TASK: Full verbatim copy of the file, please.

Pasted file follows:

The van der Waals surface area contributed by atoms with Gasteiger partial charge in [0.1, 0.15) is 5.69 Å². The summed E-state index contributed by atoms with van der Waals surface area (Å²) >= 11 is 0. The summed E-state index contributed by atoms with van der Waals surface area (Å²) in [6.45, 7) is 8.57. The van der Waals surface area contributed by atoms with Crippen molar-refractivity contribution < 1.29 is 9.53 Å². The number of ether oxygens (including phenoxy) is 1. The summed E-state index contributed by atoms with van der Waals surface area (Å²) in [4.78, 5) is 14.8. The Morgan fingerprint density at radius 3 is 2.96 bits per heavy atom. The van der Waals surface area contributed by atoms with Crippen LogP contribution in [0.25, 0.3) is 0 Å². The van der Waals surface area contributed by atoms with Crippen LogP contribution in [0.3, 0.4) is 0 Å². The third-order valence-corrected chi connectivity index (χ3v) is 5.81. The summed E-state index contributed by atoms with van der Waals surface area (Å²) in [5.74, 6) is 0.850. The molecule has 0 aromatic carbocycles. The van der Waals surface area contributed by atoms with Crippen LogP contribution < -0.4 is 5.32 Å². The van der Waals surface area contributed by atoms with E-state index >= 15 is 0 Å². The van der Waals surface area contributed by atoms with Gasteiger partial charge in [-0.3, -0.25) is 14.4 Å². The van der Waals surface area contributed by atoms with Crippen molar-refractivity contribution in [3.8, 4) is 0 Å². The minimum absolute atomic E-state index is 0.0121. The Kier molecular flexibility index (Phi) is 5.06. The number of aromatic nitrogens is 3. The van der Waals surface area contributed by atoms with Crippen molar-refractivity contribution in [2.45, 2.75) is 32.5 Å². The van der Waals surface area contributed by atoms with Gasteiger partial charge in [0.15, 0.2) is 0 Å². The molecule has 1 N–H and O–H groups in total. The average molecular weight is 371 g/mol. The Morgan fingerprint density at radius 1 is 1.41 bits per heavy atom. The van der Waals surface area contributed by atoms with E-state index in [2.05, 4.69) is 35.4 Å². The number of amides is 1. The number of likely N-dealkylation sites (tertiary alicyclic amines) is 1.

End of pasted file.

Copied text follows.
The van der Waals surface area contributed by atoms with Gasteiger partial charge in [0.1, 0.15) is 5.69 Å². The summed E-state index contributed by atoms with van der Waals surface area (Å²) >= 11 is 0. The summed E-state index contributed by atoms with van der Waals surface area (Å²) in [6.45, 7) is 8.57. The van der Waals surface area contributed by atoms with Crippen molar-refractivity contribution < 1.29 is 9.53 Å². The number of ether oxygens (including phenoxy) is 1. The summed E-state index contributed by atoms with van der Waals surface area (Å²) in [4.78, 5) is 14.8. The Morgan fingerprint density at radius 3 is 2.96 bits per heavy atom. The van der Waals surface area contributed by atoms with Crippen LogP contribution in [0.25, 0.3) is 0 Å². The van der Waals surface area contributed by atoms with Crippen LogP contribution in [0.3, 0.4) is 0 Å². The third-order valence-corrected chi connectivity index (χ3v) is 5.81. The summed E-state index contributed by atoms with van der Waals surface area (Å²) in [5.74, 6) is 0.850. The molecule has 0 aromatic carbocycles. The van der Waals surface area contributed by atoms with Crippen LogP contribution < -0.4 is 5.32 Å². The van der Waals surface area contributed by atoms with E-state index >= 15 is 0 Å². The van der Waals surface area contributed by atoms with Gasteiger partial charge in [-0.3, -0.25) is 14.4 Å². The van der Waals surface area contributed by atoms with Crippen molar-refractivity contribution in [3.8, 4) is 0 Å². The minimum absolute atomic E-state index is 0.0121. The Kier molecular flexibility index (Phi) is 5.06. The number of aromatic nitrogens is 3. The van der Waals surface area contributed by atoms with Crippen molar-refractivity contribution in [2.45, 2.75) is 32.5 Å². The van der Waals surface area contributed by atoms with Gasteiger partial charge in [0.15, 0.2) is 0 Å². The molecule has 1 N–H and O–H groups in total. The average molecular weight is 371 g/mol. The Morgan fingerprint density at radius 1 is 1.41 bits per heavy atom. The van der Waals surface area contributed by atoms with E-state index in [2.05, 4.69) is 35.4 Å². The number of amides is 1. The number of likely N-dealkylation sites (tertiary alicyclic amines) is 1.